HUD’s housing scorecard provides a monthly snapshot of our nation’s housing market and measures how the Administration’s initiatives are serving Americans. Looking back on May, we witnessed notable progress among key indicators: sales of new and existing homes hit high levels and newly initiated foreclosures have remained below the pre-crisis monthly average for more than a year now. While housing is being reenergized, there is still a need to support programs that help more Americans recover from the Great Recession.
Here’s a look at some of the top trends:
- April purchases of new homes surged to the highest pace in eight years. New home sales climbed 16.9 percent in April to 610,000 (SAAR)–the highest level since January 2008–and were 23.8 percent above a year earlier. In addition, March sales, at 531,000 units, were stronger than previously reported. New home sales have been higher than the 500,000 mark for the past six consecutive months. Monthly data on new home sales can be volatile, however, and are often revised. (Source: HUD and Census Bureau).
- Sales of previously owned (existing) homes reached a three-month high in April. The National Association of Realtors® (NAR) reported that sales of existing homes (including single-family homes, townhomes, condominiums, and cooperatives) rose 1.7 percent in April to 5.45 million (SAAR) from a 5.36 million pace in March and were 6.0 percent higher than a year ago. Sales in the Midwest jumped 12.1 percent to a 1.39 million pace; purchases were also up in the Northeast. Existing home sales have been above the 5.0 million mark for 13 of the past 14 months.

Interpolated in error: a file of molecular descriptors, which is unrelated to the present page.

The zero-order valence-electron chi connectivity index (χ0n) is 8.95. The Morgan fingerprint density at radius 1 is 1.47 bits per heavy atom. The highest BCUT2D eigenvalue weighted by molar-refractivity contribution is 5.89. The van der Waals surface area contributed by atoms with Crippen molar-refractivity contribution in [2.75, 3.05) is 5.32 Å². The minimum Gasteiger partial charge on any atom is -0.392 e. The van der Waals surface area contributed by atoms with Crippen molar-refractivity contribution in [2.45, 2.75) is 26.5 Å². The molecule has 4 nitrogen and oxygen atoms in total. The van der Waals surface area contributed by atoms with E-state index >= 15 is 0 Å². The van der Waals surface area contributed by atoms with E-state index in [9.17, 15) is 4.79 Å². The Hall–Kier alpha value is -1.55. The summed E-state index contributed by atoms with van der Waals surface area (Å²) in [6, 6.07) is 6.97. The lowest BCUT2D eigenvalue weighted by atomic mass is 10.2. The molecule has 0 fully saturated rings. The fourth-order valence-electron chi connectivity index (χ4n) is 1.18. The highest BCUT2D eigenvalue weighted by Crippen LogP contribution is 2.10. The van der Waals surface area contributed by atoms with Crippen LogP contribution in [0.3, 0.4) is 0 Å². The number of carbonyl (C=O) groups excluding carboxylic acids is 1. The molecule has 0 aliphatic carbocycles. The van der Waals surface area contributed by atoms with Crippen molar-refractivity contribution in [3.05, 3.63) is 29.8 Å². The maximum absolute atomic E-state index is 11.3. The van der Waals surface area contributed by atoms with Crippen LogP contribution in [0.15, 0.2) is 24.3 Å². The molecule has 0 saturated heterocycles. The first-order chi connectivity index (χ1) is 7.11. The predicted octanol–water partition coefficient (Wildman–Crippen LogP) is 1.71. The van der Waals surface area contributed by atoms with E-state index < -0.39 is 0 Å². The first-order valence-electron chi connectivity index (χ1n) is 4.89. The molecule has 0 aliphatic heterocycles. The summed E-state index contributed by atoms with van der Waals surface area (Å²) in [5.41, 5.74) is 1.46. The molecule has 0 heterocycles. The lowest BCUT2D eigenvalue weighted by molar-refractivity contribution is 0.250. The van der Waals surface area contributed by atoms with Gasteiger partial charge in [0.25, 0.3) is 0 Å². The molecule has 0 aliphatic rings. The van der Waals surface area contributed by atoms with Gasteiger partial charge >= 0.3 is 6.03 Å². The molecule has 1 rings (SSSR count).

- Foreclosure starts and completions fell in April. Lenders started the public foreclosure process on 43,793 U.S. properties in April, a decrease of 8 percent from March and 15 percent from a year earlier. Newly initiated foreclosures have been below the pre-crisis (2005 and 2006) monthly average of 52,280 for more than a year. Lenders completed the foreclosure process (bank repossessions or REOs) on 33,518 U.S. properties in April, a decrease of 1 percent from the previous month and 26 percent less than a year ago. This is the second annual decline in foreclosure completions in the past 14 months.
The Administration’s foreclosure mitigation programs continue to provide relief for millions of homeowners as the recovery from the housing crisis continues. In all, more than 10.5 million mortgage modifications and other forms of mortgage assistance arrangements were completed between April 2009 and the end of April 2016. More than 2.6 million homeowner assistance actions have taken place through the Making Home Affordable Program, including nearly 1.6 million permanent modifications through the Home Affordable Modification Program (HAMP), while the Federal Housing Administration (FHA) has offered more than 3.2 loss mitigation and early delinquency interventions through April. These Administration programs continue to encourage improved standards and processes in the industry, with lenders offering families and individuals more than 4.7 million proprietary modifications through March (data are reported with a two-month lag).
This is just a brief overview of the May Housing Scorecard. For more information about the health of the housing market and how Administration programs are helping families please visit: www.hud.gov/scorecard.
Katherine O’Regan is the Assistant Secretary for the Office of Policy Development and Research.